declared proci void identifier."

[In other words, the subsection void: (x := 1; y := 2; z := 3) is an anonymous
procedure.]

Page 101:

   "The trivial but valid program

   (int x, y, z;
   proc xyz = void: (x := 1; y := 2; z := 3);
   xyz; xyz; xyz )

   contains three invocations of xyz [...]

   At each invocation, xyz (mode proc void) is in effect converted to a void
value; it is said to undergo the coercion of DEPROCEDURING."

Notice the lack of () or any other indication that xyz is being used rather
than being mentioned. Indeed, in order to mention xyz instead of use it, Algol
68 required the addition of the reserved word ref in front of the item being
mentioned.

> Furthermore, Algol 68 is archaic, whereas all of
> the examples I gave are modern languages in common use.

Your posting said, and I quote,

"my gripe here isn't that missing this functionality is a big inconvenience,
but that it is inconsistent with other languages"

You did not, in your gripe, restrict yourself to "modern languages in common
use". Did you think that Fortran is not a "modern language in common use" ?
Fortran had a revision report in 2008, C had technical corrections to the
standard in 2004 ("TC3") and started the standards revision cycle in 2007;
perl is redefined every month or so (the implementation of perl is defined as
being the Standard for perl); Maple is a 2009 release and there are solid
rumours of a 2009 release; LISP had a very active 50th anniversary in 2008,
and its close descendant Scheme had a new standards release in 2008.

> My example works
> the same in C++, AS3, JavaScript, Python, SML, OCML, Haskell, and
> probably many others. Matlab is the only widely used modern language
> that claims to support anonymous functions, but does not handle this
> case consistently. If you can give a single example of a modern language
> other than Matlab where this doesn't hold, I would be prepared to
> consider that as a valid point.

Right. And if I point one out, you'll say it is not "modern" or "widely used".

MATLAB has never claimed more than limited support for anonymous functions.
For example, anonymous functions in MATLAB cannot do assignments (other than
via 'eval' or equivalent', cannot have conditional statements in which the
unselected condition is not elaborated, cannot contain compound statements.
cannot return multiple values. They are not, in fact, anonymous functions at
all, not even in the mathematical sense of the word 'function': they are
anonymous _expressions_


> First, your comments about 'use-mention' are totally irrelevant to the
> matter at hand. The fact that you are babbling about 'use-mention'
> indicates that you have missed the whole point of this discussion, which
> is applying a function without first naming it!

I missed nothing. You, on the other hand, missed the fact that you are being
hypocritical in your criticisms of inconsistencies, complaining bitterly over
a programming language that "grew" over more than 20 years from being a pure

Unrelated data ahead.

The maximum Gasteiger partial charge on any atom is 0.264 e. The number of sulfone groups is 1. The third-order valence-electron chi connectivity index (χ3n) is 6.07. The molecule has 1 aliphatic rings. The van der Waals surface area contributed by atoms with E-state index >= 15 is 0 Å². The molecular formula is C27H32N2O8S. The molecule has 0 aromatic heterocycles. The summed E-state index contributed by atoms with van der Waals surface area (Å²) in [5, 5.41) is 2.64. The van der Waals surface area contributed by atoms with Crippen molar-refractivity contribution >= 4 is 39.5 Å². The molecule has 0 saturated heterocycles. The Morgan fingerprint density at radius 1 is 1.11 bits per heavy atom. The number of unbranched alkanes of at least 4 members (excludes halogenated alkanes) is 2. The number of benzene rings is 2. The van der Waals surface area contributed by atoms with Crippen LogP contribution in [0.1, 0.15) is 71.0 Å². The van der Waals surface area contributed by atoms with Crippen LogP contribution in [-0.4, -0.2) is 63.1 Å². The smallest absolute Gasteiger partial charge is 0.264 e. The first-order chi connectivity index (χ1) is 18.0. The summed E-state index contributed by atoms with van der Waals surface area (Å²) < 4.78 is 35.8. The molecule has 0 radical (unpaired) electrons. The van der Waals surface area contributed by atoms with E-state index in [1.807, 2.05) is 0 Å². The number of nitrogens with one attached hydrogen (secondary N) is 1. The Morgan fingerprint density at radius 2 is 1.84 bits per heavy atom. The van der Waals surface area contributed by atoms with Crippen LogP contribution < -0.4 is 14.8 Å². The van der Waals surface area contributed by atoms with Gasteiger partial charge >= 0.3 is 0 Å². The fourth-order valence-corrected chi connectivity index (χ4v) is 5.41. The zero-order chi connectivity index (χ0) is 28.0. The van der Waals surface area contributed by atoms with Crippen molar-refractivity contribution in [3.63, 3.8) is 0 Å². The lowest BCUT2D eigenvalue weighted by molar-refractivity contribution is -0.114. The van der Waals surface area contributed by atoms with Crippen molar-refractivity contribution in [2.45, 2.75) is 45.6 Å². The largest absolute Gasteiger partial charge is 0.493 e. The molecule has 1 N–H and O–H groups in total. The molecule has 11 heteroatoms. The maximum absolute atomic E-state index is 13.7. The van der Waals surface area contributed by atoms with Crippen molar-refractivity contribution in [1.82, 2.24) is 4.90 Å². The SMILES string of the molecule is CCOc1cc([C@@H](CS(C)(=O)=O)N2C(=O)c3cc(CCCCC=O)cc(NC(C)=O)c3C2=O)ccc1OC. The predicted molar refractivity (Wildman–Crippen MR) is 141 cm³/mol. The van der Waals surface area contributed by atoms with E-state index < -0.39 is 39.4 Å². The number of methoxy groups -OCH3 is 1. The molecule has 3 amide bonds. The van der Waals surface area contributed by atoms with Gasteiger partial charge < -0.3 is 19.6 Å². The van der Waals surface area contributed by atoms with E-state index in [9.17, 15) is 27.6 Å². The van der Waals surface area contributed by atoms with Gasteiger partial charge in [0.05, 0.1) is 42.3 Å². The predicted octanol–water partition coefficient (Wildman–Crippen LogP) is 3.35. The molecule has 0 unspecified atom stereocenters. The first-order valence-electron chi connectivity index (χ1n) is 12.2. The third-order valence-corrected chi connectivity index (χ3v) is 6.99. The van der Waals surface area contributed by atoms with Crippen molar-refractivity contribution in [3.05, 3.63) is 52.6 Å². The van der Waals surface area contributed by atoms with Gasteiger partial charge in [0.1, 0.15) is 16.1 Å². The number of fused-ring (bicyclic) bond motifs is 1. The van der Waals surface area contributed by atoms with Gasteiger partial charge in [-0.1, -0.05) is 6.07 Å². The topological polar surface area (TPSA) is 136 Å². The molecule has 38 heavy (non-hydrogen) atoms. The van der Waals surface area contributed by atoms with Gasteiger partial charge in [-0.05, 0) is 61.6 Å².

matrix calculator as not having fully-refined function semantics. Well, your
cited languages such as python and C++ are also inconsistent in how they treat
  anonymous functions; the inconsistencies becomes most apparent when you
examine the bindings between names and values, but they can be found in other
places as well, such as the behaviour when multiple anonymous procedures are
generated and it is necessary to decide whether the adjacent action being
denoted is selection (the generalization of indexing), or tuple-building, or
attaching a context to the anonymous functions, or building an argument list
that is to be followed by an invocation of the anonymous functions -- and is
each of the anonymous function multiple to be invoked with the same set of
arguments after a single elaboration of the arguments, or are the arguments to
be elaborated once per anonymous function prior to the function call...

> As I understand it, Matlab does a whole bunch of type checking at
> runtime to figure out how to apply a function.
> Compilers are perfectly capable of figuring this stuff out at compile
> time, and have been for over 20 years (see 'The Implementation of
> Functional Programming Languages,' Simon Peyton Jones, 1987). Its called
> "static type inference." There are pros and cons to static vs. dynamic
> languages. As I understand it, Matlab is dynamic.

Not really, no. Matlab scripts are always dynamic. Matlab functions which
terminate in an 'end' statement are potentially closures. Matlab functions
which do not terminate in an 'end' statement (which can only be determined by
scanning the entire file to find out if the number of 'end' statements matches
the number of function declarations, as nested function definitions are
supported) are not closures. Matlab functions, whether closures or nested or
not, are subject to "Just In Time" compilation (with undefined scope of what
is translated when), with the known behaviour that if there is no direct
assignment to a name within a scope, and the name is a known function outside
of the scope (with a semi-dynamic first-found path search), then the name will
be considered to be a reference to the function and references to the name
that could potentially be function references are treated _as_ function
references in that unit -- even if at run time, one of the dynamic mechanisms
for creating variables "poofs" the same name into existence. The result *is*
inconsistencies of behaviour. The perils of interpreted languages that are